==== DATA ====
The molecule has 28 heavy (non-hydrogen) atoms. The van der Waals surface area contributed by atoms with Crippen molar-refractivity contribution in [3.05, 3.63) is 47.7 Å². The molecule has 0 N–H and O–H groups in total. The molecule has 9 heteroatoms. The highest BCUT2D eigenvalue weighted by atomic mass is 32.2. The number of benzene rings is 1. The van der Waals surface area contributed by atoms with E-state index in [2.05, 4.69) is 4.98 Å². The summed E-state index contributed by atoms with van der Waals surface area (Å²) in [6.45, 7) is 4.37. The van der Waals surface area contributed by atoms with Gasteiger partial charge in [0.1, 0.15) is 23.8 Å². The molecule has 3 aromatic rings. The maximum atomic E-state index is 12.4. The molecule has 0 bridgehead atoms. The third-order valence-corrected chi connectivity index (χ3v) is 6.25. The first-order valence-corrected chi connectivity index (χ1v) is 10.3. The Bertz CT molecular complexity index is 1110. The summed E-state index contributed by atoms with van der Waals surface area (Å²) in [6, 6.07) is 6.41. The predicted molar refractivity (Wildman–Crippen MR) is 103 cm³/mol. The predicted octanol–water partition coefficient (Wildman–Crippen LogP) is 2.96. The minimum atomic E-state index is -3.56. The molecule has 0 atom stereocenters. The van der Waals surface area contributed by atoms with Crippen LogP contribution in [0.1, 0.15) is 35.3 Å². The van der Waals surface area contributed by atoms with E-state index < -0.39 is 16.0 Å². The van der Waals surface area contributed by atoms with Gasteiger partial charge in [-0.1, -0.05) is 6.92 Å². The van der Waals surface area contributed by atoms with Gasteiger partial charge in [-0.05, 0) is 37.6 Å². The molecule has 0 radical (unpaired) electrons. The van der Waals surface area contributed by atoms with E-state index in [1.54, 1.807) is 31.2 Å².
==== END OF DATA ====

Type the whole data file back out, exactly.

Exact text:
The molecule has 28 heavy (non-hydrogen) atoms. The van der Waals surface area contributed by atoms with Crippen molar-refractivity contribution in [3.05, 3.63) is 47.7 Å². The molecule has 0 N–H and O–H groups in total. The molecule has 9 heteroatoms. The highest BCUT2D eigenvalue weighted by atomic mass is 32.2. The number of benzene rings is 1. The van der Waals surface area contributed by atoms with E-state index in [2.05, 4.69) is 4.98 Å². The summed E-state index contributed by atoms with van der Waals surface area (Å²) in [6.45, 7) is 4.37. The van der Waals surface area contributed by atoms with Gasteiger partial charge in [0.1, 0.15) is 23.8 Å². The molecule has 3 aromatic rings. The maximum atomic E-state index is 12.4. The molecule has 0 bridgehead atoms. The third-order valence-corrected chi connectivity index (χ3v) is 6.25. The first-order valence-corrected chi connectivity index (χ1v) is 10.3. The Bertz CT molecular complexity index is 1110. The summed E-state index contributed by atoms with van der Waals surface area (Å²) in [6, 6.07) is 6.41. The predicted molar refractivity (Wildman–Crippen MR) is 103 cm³/mol. The predicted octanol–water partition coefficient (Wildman–Crippen LogP) is 2.96. The minimum atomic E-state index is -3.56. The molecule has 0 atom stereocenters. The van der Waals surface area contributed by atoms with Crippen LogP contribution in [0.1, 0.15) is 35.3 Å². The van der Waals surface area contributed by atoms with E-state index < -0.39 is 16.0 Å². The van der Waals surface area contributed by atoms with Gasteiger partial charge in [-0.1, -0.05) is 6.92 Å². The van der Waals surface area contributed by atoms with Gasteiger partial charge in [-0.05, 0) is 37.6 Å². The molecule has 0 radical (unpaired) electrons. The van der Waals surface area contributed by atoms with E-state index in [1.54, 1.807) is 31.2 Å².